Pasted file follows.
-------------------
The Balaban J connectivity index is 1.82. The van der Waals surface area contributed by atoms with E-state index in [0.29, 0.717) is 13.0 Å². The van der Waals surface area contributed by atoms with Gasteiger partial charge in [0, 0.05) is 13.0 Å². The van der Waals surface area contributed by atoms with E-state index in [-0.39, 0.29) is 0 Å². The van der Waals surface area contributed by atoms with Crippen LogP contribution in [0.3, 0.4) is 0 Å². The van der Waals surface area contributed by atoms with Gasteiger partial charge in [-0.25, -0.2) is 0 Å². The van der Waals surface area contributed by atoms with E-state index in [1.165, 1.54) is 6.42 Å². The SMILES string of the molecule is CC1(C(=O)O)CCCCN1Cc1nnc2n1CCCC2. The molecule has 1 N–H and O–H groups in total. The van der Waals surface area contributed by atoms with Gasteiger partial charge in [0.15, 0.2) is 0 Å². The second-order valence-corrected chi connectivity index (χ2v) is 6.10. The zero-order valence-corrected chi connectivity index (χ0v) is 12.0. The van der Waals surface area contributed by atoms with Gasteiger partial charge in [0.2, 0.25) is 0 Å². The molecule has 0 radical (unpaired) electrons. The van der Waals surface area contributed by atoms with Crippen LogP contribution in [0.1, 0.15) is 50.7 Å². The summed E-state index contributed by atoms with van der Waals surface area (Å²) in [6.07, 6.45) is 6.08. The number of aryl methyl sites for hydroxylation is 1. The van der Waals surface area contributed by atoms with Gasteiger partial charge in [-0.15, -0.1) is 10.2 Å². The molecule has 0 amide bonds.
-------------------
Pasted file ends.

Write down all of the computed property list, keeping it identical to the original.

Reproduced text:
The Balaban J connectivity index is 1.82. The van der Waals surface area contributed by atoms with E-state index in [0.29, 0.717) is 13.0 Å². The van der Waals surface area contributed by atoms with Gasteiger partial charge in [0, 0.05) is 13.0 Å². The van der Waals surface area contributed by atoms with E-state index in [-0.39, 0.29) is 0 Å². The van der Waals surface area contributed by atoms with Crippen LogP contribution in [0.3, 0.4) is 0 Å². The van der Waals surface area contributed by atoms with Gasteiger partial charge in [-0.25, -0.2) is 0 Å². The van der Waals surface area contributed by atoms with E-state index in [1.165, 1.54) is 6.42 Å². The SMILES string of the molecule is CC1(C(=O)O)CCCCN1Cc1nnc2n1CCCC2. The molecule has 1 N–H and O–H groups in total. The van der Waals surface area contributed by atoms with Gasteiger partial charge in [0.15, 0.2) is 0 Å². The second-order valence-corrected chi connectivity index (χ2v) is 6.10. The zero-order valence-corrected chi connectivity index (χ0v) is 12.0. The van der Waals surface area contributed by atoms with Gasteiger partial charge in [0.2, 0.25) is 0 Å². The molecule has 0 radical (unpaired) electrons. The van der Waals surface area contributed by atoms with Crippen LogP contribution in [0.1, 0.15) is 50.7 Å². The summed E-state index contributed by atoms with van der Waals surface area (Å²) in [6.07, 6.45) is 6.08. The number of aryl methyl sites for hydroxylation is 1. The van der Waals surface area contributed by atoms with Gasteiger partial charge in [-0.15, -0.1) is 10.2 Å². The molecule has 0 amide bonds.